-the Green Energy Act, far from being legislation to encourage environmentally-friendly sources of energy production, is a deft move by corporate interests and the Ontario government to completely remove the planning powers of Ontario municipalities where these projects are concerned. Now, in the City of Ottawa, you can object to your neighbour installing a dormer on his house that will affect your property, but your rural neighbour who wants to erect 626-foot industrial wind turbines that will affect you, your health and your property values, can go ahead. (An example more to the point occurred a few years ago when an Island Park resident wanted to put up a small wind turbine in his back yard but was prevented from doing so for “safety” reasons; now, with the Green Energy Act, he could do it without restriction, but says he doesn’t want to upset his neighbours.)

-the corporate wind industry cries “coal is killing people” when scientific studies have shown that not to be true. Pollution in Ontario is due to industry, pollution from industry south of the border, and from cars. People who take ill in Ontario due to smog are made ill because of the heat and other health problems. Not coal. And yes, we should clean up coal: so let’s use the technologies that exist to do that. Same thing for hydro: gear it up.

-wind doesn’t work. Someone described wind industry as being like a car that’s running out of gas just when you need it the most. In fact, wind turbines NEED fossil fuel back up to function.

-job creation is a myth: studies done in Spain, Germany and Denmark show that their economies have suffered because of wind development, and that jobs are merely taken from other sectors. In Ontario, the only jobs created will be connected to manufacturing sites in southern Ontario (a political move to take the place of the defunct auto plants, but which will never employ those numbers of people)…as for construction of wind turbine sites, any local jobs created will be temporary.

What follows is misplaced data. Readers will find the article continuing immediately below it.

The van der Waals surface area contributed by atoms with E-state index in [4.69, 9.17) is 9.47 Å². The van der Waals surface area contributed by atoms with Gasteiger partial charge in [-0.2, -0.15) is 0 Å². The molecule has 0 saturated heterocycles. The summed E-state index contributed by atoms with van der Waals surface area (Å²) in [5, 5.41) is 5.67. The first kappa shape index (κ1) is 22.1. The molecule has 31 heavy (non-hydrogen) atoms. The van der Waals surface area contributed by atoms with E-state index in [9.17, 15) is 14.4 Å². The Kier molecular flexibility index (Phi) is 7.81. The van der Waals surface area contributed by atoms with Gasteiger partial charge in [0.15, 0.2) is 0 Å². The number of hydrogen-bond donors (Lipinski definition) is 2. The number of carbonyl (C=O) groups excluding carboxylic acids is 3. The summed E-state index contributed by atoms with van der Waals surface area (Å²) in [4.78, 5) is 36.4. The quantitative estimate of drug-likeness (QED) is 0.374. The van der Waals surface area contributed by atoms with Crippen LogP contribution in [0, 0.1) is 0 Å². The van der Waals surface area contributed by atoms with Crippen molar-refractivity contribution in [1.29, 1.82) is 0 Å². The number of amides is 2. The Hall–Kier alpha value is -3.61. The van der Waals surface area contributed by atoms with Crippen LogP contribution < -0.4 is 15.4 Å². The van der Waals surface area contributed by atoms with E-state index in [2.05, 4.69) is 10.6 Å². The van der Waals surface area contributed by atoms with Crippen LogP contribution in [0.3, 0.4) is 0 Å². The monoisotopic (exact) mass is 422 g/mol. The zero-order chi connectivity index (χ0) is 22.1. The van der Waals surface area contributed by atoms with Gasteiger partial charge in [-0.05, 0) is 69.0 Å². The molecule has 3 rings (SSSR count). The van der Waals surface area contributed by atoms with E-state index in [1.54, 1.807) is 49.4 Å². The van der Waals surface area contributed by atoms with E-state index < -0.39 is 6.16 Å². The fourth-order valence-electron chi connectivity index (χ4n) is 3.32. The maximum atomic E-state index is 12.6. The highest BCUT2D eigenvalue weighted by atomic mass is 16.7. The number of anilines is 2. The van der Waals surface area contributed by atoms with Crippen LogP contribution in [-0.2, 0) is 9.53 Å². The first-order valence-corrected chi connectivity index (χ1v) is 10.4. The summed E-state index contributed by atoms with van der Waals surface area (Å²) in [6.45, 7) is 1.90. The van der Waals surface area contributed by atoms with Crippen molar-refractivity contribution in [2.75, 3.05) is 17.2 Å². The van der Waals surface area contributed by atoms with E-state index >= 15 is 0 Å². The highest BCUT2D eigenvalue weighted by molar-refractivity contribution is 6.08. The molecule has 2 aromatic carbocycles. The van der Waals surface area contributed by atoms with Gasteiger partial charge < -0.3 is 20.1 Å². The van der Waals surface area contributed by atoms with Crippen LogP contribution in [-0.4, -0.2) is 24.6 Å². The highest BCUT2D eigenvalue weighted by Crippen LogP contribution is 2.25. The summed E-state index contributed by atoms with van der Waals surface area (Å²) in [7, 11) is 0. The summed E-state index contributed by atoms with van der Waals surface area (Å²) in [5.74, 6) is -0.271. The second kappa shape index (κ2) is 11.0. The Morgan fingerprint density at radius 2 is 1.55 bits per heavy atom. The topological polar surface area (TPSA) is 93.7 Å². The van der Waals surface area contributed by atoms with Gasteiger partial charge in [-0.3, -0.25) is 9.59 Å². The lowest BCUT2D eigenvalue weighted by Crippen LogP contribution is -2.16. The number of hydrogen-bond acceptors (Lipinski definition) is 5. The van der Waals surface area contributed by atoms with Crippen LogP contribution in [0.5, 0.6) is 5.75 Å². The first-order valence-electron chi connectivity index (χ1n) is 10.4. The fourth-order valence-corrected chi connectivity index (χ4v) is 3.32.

-industrial wind turbines do make noise and cause sleep disturbance for some people. This seems particularly true for people living among arrays of multiple turbines. Health studies have shown that noise that disturbs sleep such as from traffic causes health problems; to pretend that the same isn’t true for wind turbines is deceitful. The corporate wind industry, however, can buy medical opinions apparently. But somehow, while they have $250,000 to fight the people of Arran-Elderslie, they don’t want to spend the $100,000 it would take to do a simple sleep study.

-the corporate wind lobby is very rich and very powerful, and protective of the millions they stand to make from Ontario citizens’ subsidies to this non-viable industry. Who says wind doesn’t work? Dragon’s Den’s Kevin O’Leary; the Globe and Mail’s Marget Wente; the National Post’s Terence Corcoran. One estimate is that every Ontario family will pay approximately $1800 in subsidies to the corporate wind industry.

-it’s a myth that Ontario communities and citizens can do nothing. We can empliy a variety of legal means, one of which is helping out the Ian Hanna legal challenge to the Green Energy Act.

A year of being angry in North Gower, a year of fighting for our community against big business interests that do NOT have the environment in mind, and that are focused only on profits.

The fight continues.

To contact the North Gower Wind Action Group, email northgowerwindactiongroup@yahoo.ca